The Building Amendment Act introduces multiple-use approvals which may, over-time, increase the supply of housing to the market.
The measure allows volume home builders to by-pass individual local councils if they plan to build homes of the same or similar designs at different locations around the country.
All they need is one initial approval and the others will be granted automatically.
The Act may mark the beginning of a shift in the way we build in New Zealand, one which will improve the supply of homes and make them more affordable.
Building Act review
As part of the Government’s regulatory reform programme, the Government will be reviewing the Building Act to drive down the regulatory costs associated with building without compromising building quality.
I understand the Terms of Reference for the review will be announced shortly. Among other things, the review will:
In addition, the Government will be looking at a number of other non-regulatory ways to improve performance, such as:
As you know, another key priority for the Government is simplifying and streamlining the Resource Management Act.
Resource Management Act
Streamlining the Resource Management Act is an important part of the Government’s programme to streamline unnecessary regulation.
Simplifying processes and removing the ability to make frivolous or anti-competitive objections to developments will help our recovery.
The reforms are intended to provide an appropriate balance between a reasonable level of public participation, protecting the environment and improving national infrastructure.
The reforms will provide new measures to strength environmental protection provisions in the RMA as well as measures to speed up resource consent processes and plan changes.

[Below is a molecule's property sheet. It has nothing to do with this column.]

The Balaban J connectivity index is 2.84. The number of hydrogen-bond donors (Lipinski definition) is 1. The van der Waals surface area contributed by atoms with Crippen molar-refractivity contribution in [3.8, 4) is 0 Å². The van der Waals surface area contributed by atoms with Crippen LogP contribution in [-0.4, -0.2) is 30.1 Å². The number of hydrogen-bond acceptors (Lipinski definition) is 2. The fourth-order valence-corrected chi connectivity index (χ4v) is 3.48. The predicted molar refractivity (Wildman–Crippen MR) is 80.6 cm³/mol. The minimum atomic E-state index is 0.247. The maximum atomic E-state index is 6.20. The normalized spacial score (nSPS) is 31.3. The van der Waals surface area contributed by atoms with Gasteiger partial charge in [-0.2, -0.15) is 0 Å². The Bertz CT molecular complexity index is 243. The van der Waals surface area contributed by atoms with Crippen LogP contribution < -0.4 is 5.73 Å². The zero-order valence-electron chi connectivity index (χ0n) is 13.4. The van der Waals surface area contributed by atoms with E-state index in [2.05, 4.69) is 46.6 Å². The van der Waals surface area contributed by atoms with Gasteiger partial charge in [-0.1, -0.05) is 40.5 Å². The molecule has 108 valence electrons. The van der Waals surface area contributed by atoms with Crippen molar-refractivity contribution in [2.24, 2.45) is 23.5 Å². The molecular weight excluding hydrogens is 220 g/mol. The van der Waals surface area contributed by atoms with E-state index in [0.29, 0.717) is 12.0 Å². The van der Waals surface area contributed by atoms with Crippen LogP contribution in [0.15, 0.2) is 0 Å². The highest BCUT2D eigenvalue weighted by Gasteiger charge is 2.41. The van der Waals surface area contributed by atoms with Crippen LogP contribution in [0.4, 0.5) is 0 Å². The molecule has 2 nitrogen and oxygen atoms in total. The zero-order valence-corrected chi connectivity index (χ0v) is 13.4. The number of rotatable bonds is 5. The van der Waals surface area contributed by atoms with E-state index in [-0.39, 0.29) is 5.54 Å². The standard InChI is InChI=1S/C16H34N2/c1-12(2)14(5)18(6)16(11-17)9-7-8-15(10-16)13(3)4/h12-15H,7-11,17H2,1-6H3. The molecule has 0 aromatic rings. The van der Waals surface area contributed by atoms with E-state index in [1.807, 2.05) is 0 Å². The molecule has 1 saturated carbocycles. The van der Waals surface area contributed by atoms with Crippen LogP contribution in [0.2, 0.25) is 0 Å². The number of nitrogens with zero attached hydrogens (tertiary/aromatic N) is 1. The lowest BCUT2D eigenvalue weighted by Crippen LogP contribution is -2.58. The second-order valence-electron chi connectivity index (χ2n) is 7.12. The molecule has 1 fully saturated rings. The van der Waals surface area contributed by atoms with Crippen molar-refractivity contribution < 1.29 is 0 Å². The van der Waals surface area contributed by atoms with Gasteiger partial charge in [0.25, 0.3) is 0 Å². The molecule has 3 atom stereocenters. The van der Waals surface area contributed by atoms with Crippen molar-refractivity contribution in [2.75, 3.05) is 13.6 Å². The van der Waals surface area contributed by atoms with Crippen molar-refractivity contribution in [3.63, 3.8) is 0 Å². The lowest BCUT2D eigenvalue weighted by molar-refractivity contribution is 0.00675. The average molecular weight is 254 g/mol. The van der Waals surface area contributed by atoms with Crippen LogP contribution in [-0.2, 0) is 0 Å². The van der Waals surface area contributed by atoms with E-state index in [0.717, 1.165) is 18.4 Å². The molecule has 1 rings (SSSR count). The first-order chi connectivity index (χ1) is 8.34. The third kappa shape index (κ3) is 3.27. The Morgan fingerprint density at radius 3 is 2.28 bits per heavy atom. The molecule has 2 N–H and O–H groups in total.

Residential Tenancies Amendment Bill
I know the Federation is taking a very keen interest in the Unit Titles Bill and the Residential Tenancies Amendment Bill – both of which are continuing their passage through Parliament.
I believe the RTA Bill is important because it promotes personal responsibility and choice.
It updates and clarifies existing rental laws in response to significant changes in the structure and nature of the residential market.
And it adjusts the balance of the Residential Tenancies Act enabling landlords to manage their properties effectively while ensuring tenants have access to stable, good quality accommodation.
The Bill protects some of our most vulnerable people - those living in boarding houses - but addresses risks borne by landlords who provide rental accommodation.
You will know by now that there are a number of notable additions to the bill, including:
The Committee is to report to the House by 5 October 2009. I look forward to hearing about the Committees deliberation on the Bill and seeing what, if any, changes it recommends as result of your input.
‘Good neighbour’ principle
The issue of rights and personal responsibility were put in the spotlight a few weeks ago in a case which highlights the importance of landlords dealing firmly with unacceptable behaviour.
The Tenancy Tribunal supported a decision by Housing New Zealand to evict tenants who allowed gangs and their associates to terrorise neighbourhoods with anti-social behaviour.
The Tenancy Tribunal upheld a 90-day termination notice issued by Housing New Zealand Corporation last month.
I was delighted with that decision. It endorses the ‘good neighbour’ principle which I believe is important.
You as landlords will sometimes need to turn to the law in dealing with persistent anti-social behaviour.
People cannot expect to remain in accommodation if they continue to breach the terms of their tenancy agreement.
It is time we curtailed the activities of people who blight peaceful neighbourhoods with criminal and other unacceptable behaviour.